Despite its small size, the spined pygmy shark is a fierce predator. It preys on small fish, squid, and crustaceans, which it detects using special sensors called ampullae of Lorenzini. These sensors can detect the electrical fields produced by other animals, even in complete darkness.
Once the sharks mate, they give birth to live pups, usually up to four at a time. They’re born fully developed and independent and the mother will then abandon them to fend for themselves, as she is unable to provide care or protection.
Pygmy Ribbontail Catshark
The pygmy ribbontail catshark is another small species of shark that only grows to be about 6.3 and 7.4 inches in length for females and males, respectively. These guys are found in the Western Pacific Ocean, mostly in the area around India and Indonesia.
Pygmy sharks normally live at depths of around 230 to 2.500 feet, with the males staying closer to the surface than the females. Not much is known about this species of shark, but they are believed to be relatively harmless to humans.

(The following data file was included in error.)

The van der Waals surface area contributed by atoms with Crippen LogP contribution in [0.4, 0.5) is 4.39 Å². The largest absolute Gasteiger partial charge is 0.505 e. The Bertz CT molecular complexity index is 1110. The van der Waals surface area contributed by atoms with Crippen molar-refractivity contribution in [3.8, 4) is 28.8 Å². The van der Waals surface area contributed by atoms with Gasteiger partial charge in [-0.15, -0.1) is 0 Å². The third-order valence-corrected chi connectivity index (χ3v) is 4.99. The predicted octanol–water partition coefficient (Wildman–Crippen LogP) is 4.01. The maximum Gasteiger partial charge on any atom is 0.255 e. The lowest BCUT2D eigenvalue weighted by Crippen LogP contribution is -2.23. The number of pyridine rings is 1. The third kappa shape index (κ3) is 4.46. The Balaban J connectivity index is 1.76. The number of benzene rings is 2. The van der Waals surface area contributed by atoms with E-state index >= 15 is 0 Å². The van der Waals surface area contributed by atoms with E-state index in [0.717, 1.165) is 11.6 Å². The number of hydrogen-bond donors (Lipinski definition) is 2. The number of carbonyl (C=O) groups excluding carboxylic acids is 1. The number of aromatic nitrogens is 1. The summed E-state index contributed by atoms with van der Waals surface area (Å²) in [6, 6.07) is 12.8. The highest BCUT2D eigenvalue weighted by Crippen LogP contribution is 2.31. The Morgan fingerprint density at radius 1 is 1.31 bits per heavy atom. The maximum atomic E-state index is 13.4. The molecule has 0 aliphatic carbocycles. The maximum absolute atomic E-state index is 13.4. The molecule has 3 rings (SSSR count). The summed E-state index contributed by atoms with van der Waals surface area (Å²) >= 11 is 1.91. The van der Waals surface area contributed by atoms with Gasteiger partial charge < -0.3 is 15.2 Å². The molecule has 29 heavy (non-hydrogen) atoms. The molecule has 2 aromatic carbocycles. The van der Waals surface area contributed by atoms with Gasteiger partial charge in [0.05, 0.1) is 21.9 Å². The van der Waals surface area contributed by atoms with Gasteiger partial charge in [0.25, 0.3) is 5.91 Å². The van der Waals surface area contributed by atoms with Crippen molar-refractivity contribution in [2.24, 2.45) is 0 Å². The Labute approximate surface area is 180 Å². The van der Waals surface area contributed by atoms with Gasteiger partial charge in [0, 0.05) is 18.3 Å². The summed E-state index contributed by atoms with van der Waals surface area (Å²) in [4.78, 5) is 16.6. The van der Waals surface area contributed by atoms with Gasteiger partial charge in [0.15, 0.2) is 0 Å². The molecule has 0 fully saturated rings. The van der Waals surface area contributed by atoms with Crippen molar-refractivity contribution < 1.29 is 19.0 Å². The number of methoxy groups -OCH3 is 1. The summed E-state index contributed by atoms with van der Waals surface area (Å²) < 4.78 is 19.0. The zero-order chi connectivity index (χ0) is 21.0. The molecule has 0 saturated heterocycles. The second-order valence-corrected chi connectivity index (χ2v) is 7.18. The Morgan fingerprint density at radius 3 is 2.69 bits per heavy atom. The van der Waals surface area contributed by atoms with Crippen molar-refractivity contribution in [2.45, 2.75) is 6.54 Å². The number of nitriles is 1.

Smalleye Pygmy Shark
Among the small shark types, the smalleye pygmy shark is one of the most widespread in the Indo-Pacific region. It’s found in waters off the coast of Japan all the way to Australia and New Zealand.
It can be found in tropical and subtropical waters around the world, at depths of up to 6.500 feet. These little ones grow to be about 8.7 inches long once they reach adulthood.
As their name suggests, they have very small eyes relative to their body size. This makes sense when you consider their deep-sea habitat, where there is very little light. Bigger eyes would actually be a disadvantage, as they would require more light to function properly.
Instead, they have developed large photophores on their underside, which they use to produce light. By lighting up their bellies, they can confuse predators that are looking for them from below. At the same time, this also attracts prey towards them and gives them that extra edge.
Panama Ghost Catshark
When it comes to sharks that stay small, the Panama ghost catshark is somewhat larger but definitely no less impressive. These guys can grow to be up to 9 inches long and can be found in the tropical waters of Panama and Costa Rica.